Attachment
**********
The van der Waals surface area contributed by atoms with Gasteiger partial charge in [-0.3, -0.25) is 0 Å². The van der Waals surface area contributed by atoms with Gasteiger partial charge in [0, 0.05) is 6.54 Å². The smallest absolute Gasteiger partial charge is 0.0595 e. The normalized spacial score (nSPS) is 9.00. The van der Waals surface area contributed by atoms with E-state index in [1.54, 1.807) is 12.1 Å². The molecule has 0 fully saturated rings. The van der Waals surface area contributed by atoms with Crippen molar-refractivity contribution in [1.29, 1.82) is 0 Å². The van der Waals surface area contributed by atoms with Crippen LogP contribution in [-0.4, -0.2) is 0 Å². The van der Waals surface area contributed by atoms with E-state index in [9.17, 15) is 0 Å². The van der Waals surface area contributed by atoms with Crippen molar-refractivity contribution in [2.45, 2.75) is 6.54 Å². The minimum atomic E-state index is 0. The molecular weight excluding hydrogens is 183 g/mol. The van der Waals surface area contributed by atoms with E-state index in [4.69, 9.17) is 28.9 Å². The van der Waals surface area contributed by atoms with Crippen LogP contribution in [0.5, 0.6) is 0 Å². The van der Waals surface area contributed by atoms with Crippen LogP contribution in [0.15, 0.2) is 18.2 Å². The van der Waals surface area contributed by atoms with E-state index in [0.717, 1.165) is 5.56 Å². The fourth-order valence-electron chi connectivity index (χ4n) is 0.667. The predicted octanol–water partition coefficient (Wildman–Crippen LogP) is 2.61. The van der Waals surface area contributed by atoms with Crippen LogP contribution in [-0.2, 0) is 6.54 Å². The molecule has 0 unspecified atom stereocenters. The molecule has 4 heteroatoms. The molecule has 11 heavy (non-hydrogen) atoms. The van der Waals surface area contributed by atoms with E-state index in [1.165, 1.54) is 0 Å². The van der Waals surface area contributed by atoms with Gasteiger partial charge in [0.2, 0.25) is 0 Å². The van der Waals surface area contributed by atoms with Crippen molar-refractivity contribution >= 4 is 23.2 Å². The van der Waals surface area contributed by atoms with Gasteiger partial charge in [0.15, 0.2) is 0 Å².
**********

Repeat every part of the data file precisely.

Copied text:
The van der Waals surface area contributed by atoms with Gasteiger partial charge in [-0.3, -0.25) is 0 Å². The van der Waals surface area contributed by atoms with Gasteiger partial charge in [0, 0.05) is 6.54 Å². The smallest absolute Gasteiger partial charge is 0.0595 e. The normalized spacial score (nSPS) is 9.00. The van der Waals surface area contributed by atoms with E-state index in [1.54, 1.807) is 12.1 Å². The molecule has 0 fully saturated rings. The van der Waals surface area contributed by atoms with Crippen molar-refractivity contribution in [1.29, 1.82) is 0 Å². The van der Waals surface area contributed by atoms with Crippen LogP contribution in [-0.4, -0.2) is 0 Å². The van der Waals surface area contributed by atoms with E-state index in [9.17, 15) is 0 Å². The van der Waals surface area contributed by atoms with Crippen molar-refractivity contribution in [2.45, 2.75) is 6.54 Å². The minimum atomic E-state index is 0. The molecular weight excluding hydrogens is 183 g/mol. The van der Waals surface area contributed by atoms with E-state index in [4.69, 9.17) is 28.9 Å². The van der Waals surface area contributed by atoms with Crippen LogP contribution in [0.5, 0.6) is 0 Å². The van der Waals surface area contributed by atoms with Crippen LogP contribution in [0.15, 0.2) is 18.2 Å². The van der Waals surface area contributed by atoms with E-state index in [0.717, 1.165) is 5.56 Å². The fourth-order valence-electron chi connectivity index (χ4n) is 0.667. The predicted octanol–water partition coefficient (Wildman–Crippen LogP) is 2.61. The van der Waals surface area contributed by atoms with Crippen LogP contribution in [-0.2, 0) is 6.54 Å². The molecule has 0 unspecified atom stereocenters. The molecule has 4 heteroatoms. The molecule has 11 heavy (non-hydrogen) atoms. The van der Waals surface area contributed by atoms with E-state index in [1.165, 1.54) is 0 Å². The van der Waals surface area contributed by atoms with Gasteiger partial charge in [0.2, 0.25) is 0 Å². The van der Waals surface area contributed by atoms with Crippen molar-refractivity contribution >= 4 is 23.2 Å². The van der Waals surface area contributed by atoms with Gasteiger partial charge in [0.15, 0.2) is 0 Å².